Deathbed confession from Boyd Bushman, aerospace scientist, government worker, and former Area 51 insider. Norman Byrd:

But far more shocking — some might say more disturbing — was Bushman’s claims that aliens that had traveled to Earth were out and about, working for the federal government. The scientist said there were 18 extraterrestrials working for the government. Some of them were at least 250 years old.

And they’re doing a bang up job making the government what it is today.

6 Weird Trucks

I’m more of a car guy than a truck guy, but some of these look like they’d be fun to tool around town. Keith Griffin has details and photos:

We’ve been featuring some pretty weird trucks lately— a Unimog, a Fiat. And it got me thinking about other weird trucks out there. To save you the trouble of searching, I’ve come up with 5 of the weirdest trucks from around the world. It’s an offbeat collection of converted 4x4s, construction trucks that could crush LeBron James’ Kia K900 like a gnat, and the biggest dang Fiat you have ever seen.

My fav:

Fiat Panda CJ17

How The Mac App Store Messes With The App Economy

The Mac App Store has three major issues which Apple needs to address. The first is search. It sucks. Search on MAS is helpful for developers, not for Mac users trying to find the best apps.

The second major issue is free trial versions or a way to try an app and pay later if you like it. App developers get around that limitation by creating an additional free trial version with limited functionality. Or, they limit the free app, but put add-on, in-store purchase options with extra features, but for an extra charge.

That’s messed up.

The third major issue is the inability to upgrade an app to a new version. Updates, yes? Upgrades, no. So an app on MAS can be updated from, say, version 1.5.1 to 1.6, but not the typical upgrade route to a full-on version 2.0 with substantially new features.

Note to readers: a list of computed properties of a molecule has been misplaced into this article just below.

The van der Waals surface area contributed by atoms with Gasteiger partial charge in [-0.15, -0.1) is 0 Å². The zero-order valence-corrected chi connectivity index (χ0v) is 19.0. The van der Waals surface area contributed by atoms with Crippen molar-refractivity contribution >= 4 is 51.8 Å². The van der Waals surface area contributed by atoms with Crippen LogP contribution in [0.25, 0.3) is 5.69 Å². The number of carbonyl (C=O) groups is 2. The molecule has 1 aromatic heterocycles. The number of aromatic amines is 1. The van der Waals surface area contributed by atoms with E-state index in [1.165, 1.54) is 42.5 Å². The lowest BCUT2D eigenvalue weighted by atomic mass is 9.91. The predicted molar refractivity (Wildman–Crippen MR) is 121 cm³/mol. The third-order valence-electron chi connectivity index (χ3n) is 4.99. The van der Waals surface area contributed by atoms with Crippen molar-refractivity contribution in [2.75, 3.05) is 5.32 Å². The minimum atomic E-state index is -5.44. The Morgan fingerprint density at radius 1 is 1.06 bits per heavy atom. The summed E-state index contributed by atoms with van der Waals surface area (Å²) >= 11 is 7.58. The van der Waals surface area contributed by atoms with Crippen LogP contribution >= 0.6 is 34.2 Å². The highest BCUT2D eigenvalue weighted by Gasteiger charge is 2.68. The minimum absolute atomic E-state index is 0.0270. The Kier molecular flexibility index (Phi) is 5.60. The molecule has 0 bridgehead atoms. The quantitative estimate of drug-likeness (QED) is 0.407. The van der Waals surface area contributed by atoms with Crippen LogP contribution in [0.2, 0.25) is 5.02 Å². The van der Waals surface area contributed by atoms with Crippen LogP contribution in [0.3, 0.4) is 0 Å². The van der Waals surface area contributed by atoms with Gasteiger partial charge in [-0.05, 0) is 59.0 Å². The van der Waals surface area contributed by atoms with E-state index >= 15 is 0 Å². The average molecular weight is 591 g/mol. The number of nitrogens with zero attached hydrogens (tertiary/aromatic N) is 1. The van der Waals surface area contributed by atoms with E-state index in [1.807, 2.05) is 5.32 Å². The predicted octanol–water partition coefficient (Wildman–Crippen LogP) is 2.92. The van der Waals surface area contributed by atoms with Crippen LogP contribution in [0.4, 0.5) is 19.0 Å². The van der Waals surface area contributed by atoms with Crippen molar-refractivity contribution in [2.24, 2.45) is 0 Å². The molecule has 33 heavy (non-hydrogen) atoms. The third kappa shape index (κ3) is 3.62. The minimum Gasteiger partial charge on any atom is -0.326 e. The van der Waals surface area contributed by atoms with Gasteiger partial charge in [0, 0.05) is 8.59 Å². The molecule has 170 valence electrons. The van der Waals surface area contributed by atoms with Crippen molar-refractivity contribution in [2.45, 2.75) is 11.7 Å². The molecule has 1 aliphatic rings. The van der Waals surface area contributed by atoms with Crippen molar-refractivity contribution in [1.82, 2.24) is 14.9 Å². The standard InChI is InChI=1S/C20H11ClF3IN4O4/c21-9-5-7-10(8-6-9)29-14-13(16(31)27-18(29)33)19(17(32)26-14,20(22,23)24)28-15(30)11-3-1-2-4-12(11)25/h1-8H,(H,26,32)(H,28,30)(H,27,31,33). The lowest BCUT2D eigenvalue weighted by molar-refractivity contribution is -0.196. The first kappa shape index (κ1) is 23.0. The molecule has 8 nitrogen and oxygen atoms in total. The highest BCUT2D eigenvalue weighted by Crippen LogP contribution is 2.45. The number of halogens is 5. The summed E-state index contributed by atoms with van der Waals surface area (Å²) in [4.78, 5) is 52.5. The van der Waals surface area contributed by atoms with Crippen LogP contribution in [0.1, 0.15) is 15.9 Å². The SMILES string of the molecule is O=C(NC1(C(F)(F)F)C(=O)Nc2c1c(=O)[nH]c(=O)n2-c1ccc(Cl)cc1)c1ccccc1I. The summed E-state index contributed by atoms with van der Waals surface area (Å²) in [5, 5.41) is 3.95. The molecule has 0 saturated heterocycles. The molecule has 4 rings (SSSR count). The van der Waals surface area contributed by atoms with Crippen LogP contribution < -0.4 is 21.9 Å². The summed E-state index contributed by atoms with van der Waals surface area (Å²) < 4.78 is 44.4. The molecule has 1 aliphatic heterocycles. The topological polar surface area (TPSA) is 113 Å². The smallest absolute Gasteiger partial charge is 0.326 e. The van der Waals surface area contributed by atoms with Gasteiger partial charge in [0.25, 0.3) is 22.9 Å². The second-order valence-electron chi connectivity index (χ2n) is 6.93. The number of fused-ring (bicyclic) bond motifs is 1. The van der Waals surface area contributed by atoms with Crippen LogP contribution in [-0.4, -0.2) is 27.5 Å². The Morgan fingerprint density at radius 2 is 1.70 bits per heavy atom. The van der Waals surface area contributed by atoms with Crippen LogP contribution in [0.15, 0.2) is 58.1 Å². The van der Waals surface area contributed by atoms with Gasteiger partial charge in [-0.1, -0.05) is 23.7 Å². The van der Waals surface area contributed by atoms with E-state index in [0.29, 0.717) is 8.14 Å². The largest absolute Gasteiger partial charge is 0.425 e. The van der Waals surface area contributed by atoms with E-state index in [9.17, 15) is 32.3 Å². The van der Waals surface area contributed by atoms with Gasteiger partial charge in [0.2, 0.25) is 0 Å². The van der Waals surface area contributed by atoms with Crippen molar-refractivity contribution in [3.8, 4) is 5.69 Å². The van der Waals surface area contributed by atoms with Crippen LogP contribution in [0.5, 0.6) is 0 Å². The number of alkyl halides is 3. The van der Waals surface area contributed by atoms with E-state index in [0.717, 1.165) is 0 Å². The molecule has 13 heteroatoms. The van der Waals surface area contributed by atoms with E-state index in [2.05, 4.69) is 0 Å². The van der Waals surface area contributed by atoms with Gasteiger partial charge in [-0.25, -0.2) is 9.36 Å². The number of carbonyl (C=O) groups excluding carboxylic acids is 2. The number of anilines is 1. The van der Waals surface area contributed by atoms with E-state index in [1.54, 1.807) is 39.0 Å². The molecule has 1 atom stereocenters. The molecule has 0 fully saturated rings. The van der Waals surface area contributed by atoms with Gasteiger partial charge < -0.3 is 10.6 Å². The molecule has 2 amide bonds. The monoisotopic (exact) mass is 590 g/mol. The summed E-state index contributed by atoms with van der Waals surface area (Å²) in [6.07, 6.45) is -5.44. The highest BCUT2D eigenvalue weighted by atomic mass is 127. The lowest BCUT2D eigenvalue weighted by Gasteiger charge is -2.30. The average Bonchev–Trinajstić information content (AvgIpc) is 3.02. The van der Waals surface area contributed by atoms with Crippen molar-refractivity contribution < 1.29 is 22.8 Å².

That’s messed up, too.

Apple’s convoluted method requires developers to create entirely new versions to go the upgrade route, and that spawns a number of other issues. A good example of that is Flare, a terrific photo and image enhancement app from a few years ago. Instead of being upgraded to version 2.0, existing MAS customers are forced to pay the full retail amount for the new version. To their credit, Flare’s developers, the highly acclaimed folks at The Iconfactory, put the new version ‘on sale,’ discounted for a limited time.

The new version isn’t just the old version with a few tacked on features and a new user interface, though anyone having to pay a non-upgrade price might think so. After all, the ‘on sale’ discounted price is available to all Mac customers, not just those who purchased the first version.

Flare 2 comes with a host of new photographic filters not available in the original. These include the increasingly popular tilt-shift, Bokeh rings, plus paper, highlights and shadows, and more standard options like saturation and vibrance.

Flare for Mac

Those new filters work well with the existing filters– exposure, tint, duotone, gradients, blurs, grains, glows, halftone, pixelate, sharpen and many, many others.

Flare 2.0 looks more like a Yosemite app than Mavericks, and that’s by design, so the user interface is lighter, friendlier, simpler than the original. Still, it contains the basics– advanced edit, batch processing options, a dark interface to match Yosemite, and Flare even handle RAW photo formats but still exports JPEG, PNG, and TIFF images.

If you don’t want to spend much money on a very good photo and image enhancement app, Flare is a good choice. There’s even a free iOS version of Flare filter extensions for iPhone and iPad which work in concert with the Mac app. It’s called Flare Effects.

Maybe Apple has great plans for the the iTunes and Mac App Stores, but for now, search, trial versions, and app upgrades are anything but beneficial for the customer, and that messes with the app store economy.

Time To Grovel

Is it time for Amazon to admit defeat, shutter the failed Fire Phone, and crawl to Apple and beg for the rights to sell the iPhone?

Phil Moore:

First, it needs be pointed out all the reasons why Apple and Amazon might not want to work together. Amazon was the prime witness, and arguably the instigator, of the federal government’s crackdown on Apple’s eBook pricing. Despite the straightforwardness of selling the no-contract iPad, Amazon refuses to officially carry it, instead steering customers toward its own Kindle Fire tablet while only offering various older-model iPads at oddball pricing. These two companies don’t get along – and yet they are partners when it comes to reselling Mac computers and other product lines.